• Simple: easy to set up, easy to automatically fund, easy to see your performance
  • Low cost: $2.50 per $1000 invested per year. 0.25% (25 basis points) for their basic digital service, which is what I use and recommend. 3x what Vanguard charges for their cheapest Admiral shares but with so many features for the non-DIY type it makes it well worth it.
  • Automatic: Automatic rebalancing of your investments, tax loss harvesting, auto-deposits, portfolios and assets selected to match your investment goals
  • Diversified: 13 ETFs make up the Betterment Portfolio. 6 stock ETFs, representing all the major US domestic publicly traded companies and thousands of international companies. 7 bond ETFs which cover government and commercial bonds both domestic and international.

Simple Investing with Betterment

With Betterment it’s easy to set up an account. It took me about 45 seconds. The largest US banks are listed and it’s easy to connect your checking account to your Betterment account to get your money moved in. I connected my USAA checking account and moved $500 into a regular taxable investment account to give it a try.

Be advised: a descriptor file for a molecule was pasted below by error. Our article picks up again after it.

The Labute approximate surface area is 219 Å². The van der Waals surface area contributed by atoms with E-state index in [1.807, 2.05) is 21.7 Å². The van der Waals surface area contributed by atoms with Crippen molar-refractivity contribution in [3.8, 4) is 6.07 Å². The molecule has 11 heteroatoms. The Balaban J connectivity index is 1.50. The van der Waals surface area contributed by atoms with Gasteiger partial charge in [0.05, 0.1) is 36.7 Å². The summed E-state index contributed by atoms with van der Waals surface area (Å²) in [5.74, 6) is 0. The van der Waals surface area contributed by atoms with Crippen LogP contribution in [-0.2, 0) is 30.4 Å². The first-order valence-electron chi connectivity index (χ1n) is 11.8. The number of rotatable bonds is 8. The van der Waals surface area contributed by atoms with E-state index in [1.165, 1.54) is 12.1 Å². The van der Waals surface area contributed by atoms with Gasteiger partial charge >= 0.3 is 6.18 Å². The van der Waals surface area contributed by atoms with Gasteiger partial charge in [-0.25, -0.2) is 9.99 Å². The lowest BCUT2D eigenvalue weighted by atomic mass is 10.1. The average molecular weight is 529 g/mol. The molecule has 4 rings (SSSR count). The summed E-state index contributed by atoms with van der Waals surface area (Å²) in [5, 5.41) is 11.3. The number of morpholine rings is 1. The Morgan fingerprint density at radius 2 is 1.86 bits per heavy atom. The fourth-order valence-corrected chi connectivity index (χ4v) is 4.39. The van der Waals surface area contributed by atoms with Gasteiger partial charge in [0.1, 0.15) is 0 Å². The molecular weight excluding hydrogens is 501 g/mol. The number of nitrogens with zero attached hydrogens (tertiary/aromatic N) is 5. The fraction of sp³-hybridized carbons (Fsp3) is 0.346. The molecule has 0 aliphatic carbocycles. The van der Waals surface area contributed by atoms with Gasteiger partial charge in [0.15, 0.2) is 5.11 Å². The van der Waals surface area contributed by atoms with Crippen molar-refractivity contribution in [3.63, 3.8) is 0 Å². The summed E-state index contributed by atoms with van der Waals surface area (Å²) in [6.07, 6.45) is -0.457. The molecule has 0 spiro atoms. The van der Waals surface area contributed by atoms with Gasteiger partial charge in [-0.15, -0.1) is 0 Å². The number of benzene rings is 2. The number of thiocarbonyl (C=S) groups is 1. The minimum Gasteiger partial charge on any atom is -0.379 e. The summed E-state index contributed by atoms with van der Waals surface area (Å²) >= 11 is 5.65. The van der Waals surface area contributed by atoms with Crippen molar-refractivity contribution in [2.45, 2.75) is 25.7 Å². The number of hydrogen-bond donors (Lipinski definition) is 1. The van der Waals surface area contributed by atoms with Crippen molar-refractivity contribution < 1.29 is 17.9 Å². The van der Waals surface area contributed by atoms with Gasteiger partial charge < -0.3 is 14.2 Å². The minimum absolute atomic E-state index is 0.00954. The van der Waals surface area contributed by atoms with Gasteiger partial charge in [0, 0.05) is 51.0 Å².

Once you have an account connected, you’ll choose your asset allocation. Again, Betterment keeps it simple with portfolios ranging from no stocks and all bonds to 100% stocks and 0% bonds. As an aggressive investor with a long time horizon (as you should be if your investing for financial independence), I selected a 90% stock, 10% bond portfolio. You can see the asset allocation automatically selected for me below:


Just like that I could now own shares of thousands of US and foreign companies and get a small slice of interest paying debt all over the world.

Low Cost: TSP vs. Vanguard vs. Betterment

When it comes to low costs in investing, there is one undisputed king: the TSP. After that Vanguard has consistently been a leader in providing the least expensive index funds to the average consumer. See the table below:

Expense Ratios of TSP, DIY Vanguard, Vanguard Personal Advisor Services, Betterment
Expense Ratio Annual Cost Per $1000 Invested
TSP .029% $0.29
DIY Vanguard .05% $0.50
Betterment .25% $2.50
Vanguard Personal Advisor Services .30% $3.00